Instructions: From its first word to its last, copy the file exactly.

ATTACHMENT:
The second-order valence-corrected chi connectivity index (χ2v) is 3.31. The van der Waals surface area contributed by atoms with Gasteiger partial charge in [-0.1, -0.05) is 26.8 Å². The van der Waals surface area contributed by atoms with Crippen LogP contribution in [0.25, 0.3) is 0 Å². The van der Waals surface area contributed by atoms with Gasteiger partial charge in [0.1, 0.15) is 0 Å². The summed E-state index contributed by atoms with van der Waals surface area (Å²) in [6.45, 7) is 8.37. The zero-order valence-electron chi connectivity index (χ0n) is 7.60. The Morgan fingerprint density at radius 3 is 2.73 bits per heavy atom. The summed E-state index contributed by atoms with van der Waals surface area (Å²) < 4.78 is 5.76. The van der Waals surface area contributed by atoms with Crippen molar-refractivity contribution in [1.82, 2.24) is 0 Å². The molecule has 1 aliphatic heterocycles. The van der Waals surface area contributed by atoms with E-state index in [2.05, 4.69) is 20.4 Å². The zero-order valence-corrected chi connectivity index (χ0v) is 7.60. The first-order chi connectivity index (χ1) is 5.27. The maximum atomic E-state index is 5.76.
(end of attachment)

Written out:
The second-order valence-corrected chi connectivity index (χ2v) is 3.31. The van der Waals surface area contributed by atoms with Gasteiger partial charge in [-0.1, -0.05) is 26.8 Å². The van der Waals surface area contributed by atoms with Crippen LogP contribution in [0.25, 0.3) is 0 Å². The van der Waals surface area contributed by atoms with Gasteiger partial charge in [0.1, 0.15) is 0 Å². The summed E-state index contributed by atoms with van der Waals surface area (Å²) in [6.45, 7) is 8.37. The zero-order valence-electron chi connectivity index (χ0n) is 7.60. The Morgan fingerprint density at radius 3 is 2.73 bits per heavy atom. The summed E-state index contributed by atoms with van der Waals surface area (Å²) < 4.78 is 5.76. The van der Waals surface area contributed by atoms with Crippen molar-refractivity contribution in [1.82, 2.24) is 0 Å². The molecule has 1 aliphatic heterocycles. The van der Waals surface area contributed by atoms with E-state index in [2.05, 4.69) is 20.4 Å². The zero-order valence-corrected chi connectivity index (χ0v) is 7.60. The first-order chi connectivity index (χ1) is 5.27. The maximum atomic E-state index is 5.76.